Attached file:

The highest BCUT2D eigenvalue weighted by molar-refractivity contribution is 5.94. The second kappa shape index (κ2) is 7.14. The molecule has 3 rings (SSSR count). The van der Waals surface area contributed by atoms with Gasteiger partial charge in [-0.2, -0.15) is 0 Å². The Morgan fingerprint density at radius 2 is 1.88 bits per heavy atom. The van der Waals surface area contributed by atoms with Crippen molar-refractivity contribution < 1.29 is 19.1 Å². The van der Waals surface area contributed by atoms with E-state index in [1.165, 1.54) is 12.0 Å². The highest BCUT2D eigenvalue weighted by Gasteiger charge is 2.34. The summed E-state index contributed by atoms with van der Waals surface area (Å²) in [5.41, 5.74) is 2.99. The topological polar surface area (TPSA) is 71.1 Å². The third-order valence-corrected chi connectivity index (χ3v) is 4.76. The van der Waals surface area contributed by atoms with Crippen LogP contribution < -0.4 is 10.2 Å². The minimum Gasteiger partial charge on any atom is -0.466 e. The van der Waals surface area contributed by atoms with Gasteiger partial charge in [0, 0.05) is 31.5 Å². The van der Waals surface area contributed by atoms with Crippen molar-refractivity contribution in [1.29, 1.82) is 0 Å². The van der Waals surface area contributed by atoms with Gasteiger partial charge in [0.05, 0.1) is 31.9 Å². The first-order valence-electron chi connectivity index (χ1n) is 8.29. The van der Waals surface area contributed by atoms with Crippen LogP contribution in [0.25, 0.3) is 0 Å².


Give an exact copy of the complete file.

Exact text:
The highest BCUT2D eigenvalue weighted by molar-refractivity contribution is 5.94. The second kappa shape index (κ2) is 7.14. The molecule has 3 rings (SSSR count). The van der Waals surface area contributed by atoms with Gasteiger partial charge in [-0.2, -0.15) is 0 Å². The Morgan fingerprint density at radius 2 is 1.88 bits per heavy atom. The van der Waals surface area contributed by atoms with Crippen molar-refractivity contribution < 1.29 is 19.1 Å². The van der Waals surface area contributed by atoms with E-state index in [1.165, 1.54) is 12.0 Å². The highest BCUT2D eigenvalue weighted by Gasteiger charge is 2.34. The summed E-state index contributed by atoms with van der Waals surface area (Å²) in [5.41, 5.74) is 2.99. The topological polar surface area (TPSA) is 71.1 Å². The third-order valence-corrected chi connectivity index (χ3v) is 4.76. The van der Waals surface area contributed by atoms with Crippen LogP contribution < -0.4 is 10.2 Å². The minimum Gasteiger partial charge on any atom is -0.466 e. The van der Waals surface area contributed by atoms with Gasteiger partial charge in [0, 0.05) is 31.5 Å². The van der Waals surface area contributed by atoms with Crippen molar-refractivity contribution in [1.29, 1.82) is 0 Å². The van der Waals surface area contributed by atoms with Gasteiger partial charge in [0.05, 0.1) is 31.9 Å². The first-order valence-electron chi connectivity index (χ1n) is 8.29. The van der Waals surface area contributed by atoms with Crippen LogP contribution in [0.25, 0.3) is 0 Å².